Overlapping jib with the sheet tension so the sail sits
0 – 5cm from the spreader tip(s) for medium air

Non overlapping jib sheeted at 8 degrees
note the spreader reference marks to indicate shee

Inhauler Position

Used on boats with non-overlapping jibs, the inhauler changes the position of the clew on the jib relative to the centreline of the boat. This effectively alters the sheeting angle of the jib in the quest to make the boat point higher to the wind.  The inhauler can come in two forms – either a transverse tracks (in/out tracks) or by a floating barberhaul line on a purchase system which physically pulls the jib sheet inboard between the clew of the jib and the fore/aft jib car. Inhaulers are only ever used when sailing upwind.

As a general rule in light winds you have the inhauler set almost all the way in allowing you to use soft sheet tension and make the bottom of the sail deep and powerful, while nice and twisted in the top without stalling it.  As the breeze increases and more sheet tension is applied the sail continues to flatten out as it is pulled on and set closer to the rig increasing pointing ability. Only start easing the inhauler when you are at the top of the sail range and you need to de-power. Make sure all other controls have been used at this time - maximum forestay tension (backstay), maximum halyard, Jib Lead (car) aft and the sail is as flat as you can make it.

Eldrid super tip –  Measure your sheeting angles off the centreline and put marks on the deck eg: 6o,8o, 10etc… not only do you have a good reference point but you can now record your log with definitive numbers and even discuss your sail trim more easily  with your OneSails loft! 

Inhauler in light and medium conditions increases pointing ability – be careful not to close the slot and stall the sail.  Talk to the mainsail trimmer to see if the mainsail is back winding too much

In heavy air you will need to let the inhauler off,
especially if the mainsail traveller is eased to leeward,
as this starts to close the slot between the two sails

Forestay Sag / Backstay Tension

As the sail loads with more wind the forestay will start to sag to leeward with this load affecting the depth (fullness) of the sail.  As we know a fuller sail is more powerful  so this can work as much for your boat speed as it can against you.  In lighter winds with forestay sag you can create a very powerful jib but as soon as the breeze increases the sail needs to be flattened not only with the jib lead position but also by tightening the forestay.  This is done on most boats by tightening the backstay which in turn tightens the forestay. On boats with running backstays this does the same thing.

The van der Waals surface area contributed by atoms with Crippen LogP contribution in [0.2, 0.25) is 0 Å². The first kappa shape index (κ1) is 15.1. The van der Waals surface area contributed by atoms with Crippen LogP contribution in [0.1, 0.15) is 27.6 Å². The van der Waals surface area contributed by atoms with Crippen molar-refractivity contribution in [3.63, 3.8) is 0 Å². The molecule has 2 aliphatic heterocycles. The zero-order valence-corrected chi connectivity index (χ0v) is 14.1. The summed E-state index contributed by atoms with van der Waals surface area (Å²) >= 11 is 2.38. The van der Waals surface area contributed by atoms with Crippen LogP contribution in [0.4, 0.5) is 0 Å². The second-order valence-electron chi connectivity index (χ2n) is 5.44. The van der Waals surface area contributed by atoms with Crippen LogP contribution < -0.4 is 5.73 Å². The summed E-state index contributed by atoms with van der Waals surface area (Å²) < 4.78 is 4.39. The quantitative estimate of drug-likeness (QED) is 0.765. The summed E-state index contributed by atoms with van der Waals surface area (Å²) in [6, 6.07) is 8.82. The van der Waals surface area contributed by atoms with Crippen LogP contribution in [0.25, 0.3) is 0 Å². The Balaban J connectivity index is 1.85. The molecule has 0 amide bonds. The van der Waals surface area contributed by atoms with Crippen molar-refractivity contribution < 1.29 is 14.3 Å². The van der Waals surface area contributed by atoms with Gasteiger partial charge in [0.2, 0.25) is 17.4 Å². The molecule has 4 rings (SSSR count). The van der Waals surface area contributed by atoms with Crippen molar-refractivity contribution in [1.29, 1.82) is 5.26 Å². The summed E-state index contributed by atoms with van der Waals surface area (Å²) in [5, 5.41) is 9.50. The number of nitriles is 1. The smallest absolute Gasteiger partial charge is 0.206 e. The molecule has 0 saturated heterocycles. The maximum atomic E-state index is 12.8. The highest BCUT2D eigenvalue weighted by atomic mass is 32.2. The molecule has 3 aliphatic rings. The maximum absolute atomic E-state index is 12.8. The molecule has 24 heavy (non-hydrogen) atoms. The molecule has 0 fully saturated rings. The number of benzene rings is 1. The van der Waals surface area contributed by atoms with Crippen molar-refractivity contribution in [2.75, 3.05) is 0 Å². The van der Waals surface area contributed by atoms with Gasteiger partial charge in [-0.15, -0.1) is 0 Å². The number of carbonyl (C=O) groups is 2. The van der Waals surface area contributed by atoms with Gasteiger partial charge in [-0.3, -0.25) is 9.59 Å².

As a general rule start with little or no backstay in light conditions to have the sail full and powerful.  As the wind increases keep tightening the backstay to flatten the jib.  The tension will also help your mainsail shape too.  Forestay sag is considered the enemy once the boat is powered up, as it effects how close the boat can point to the wind and adds unwanted depth therefore dragging the boat’s aerodynamic profile and slowing it down. Some modern race boats also have an adjustable forestay via hydraulic systems, whereas the same can be achieved on most yachts for sailing in specific conditions by adjusting the forestay before racing for set conditions.

Eldrid super tip –  Your backstay should be calibrated and if you are using a simple purchase system you can still use a tension gauge to record the load of your backstayfor each of your marks.  If your backstay is hydraulic – get to know how many PSI each of your marks is.  If you have a load cell be sure to record your kg settings in your Dede Sailing Diary!

Forestay sag (seen here against the blue line) can help you with power in light winds.
Increasing the forestay tension by pulling on backstay will flatten the jib.
You can also tighten the forestay for stronger wind, reducing the sag.

Telltales

Telltales are a reference as to how the wind is flowing across your sail. They should be used as a reference to your sails trim but not over analysed as the pursuit of perfect, even flow may see the sail trimmed without consideration for the power, heel angle, sea state and ease of steering for the driver.

As a general rule in light winds the goal is to have all telltales flying horizontal which indicates you have flow across the sail.  Approaching medium winds the telltales on the leeward side should be streaming straight, and the windward side straight to slightly lifting up to 45 degrees which is achieved by the driver keeping the boat up in the steering ‘groove’.  In strong winds the sail may need to be feathered by sailing high in the steering groove and the windward telltales will be lifting vertically.

Eldrid super tip –  In some conditions especially light winds it may be difficult to get all the telltales to ‘fly’.  Start at the top and work your way down – never sacrifice the top for the bottom! The bottom set are more for the driver  and the top and the middle are more for the trimmer.

Telltales in light air

Telltales in medium air

Telltales in heavy air

Conclusion

Like all systems in sailing it is best to keep everything as simple as possible. The more confident you become with your trimming skills, you will find yourself trimming more or ‘changing gears’ for conditions as they vary when you are racing. 

This, added with documenting your settings in your sailing diary will see your performance improve greatly.  For help, you OneSails loft is justa phone call away.

Sail fast and have fun! From the OneSails Team!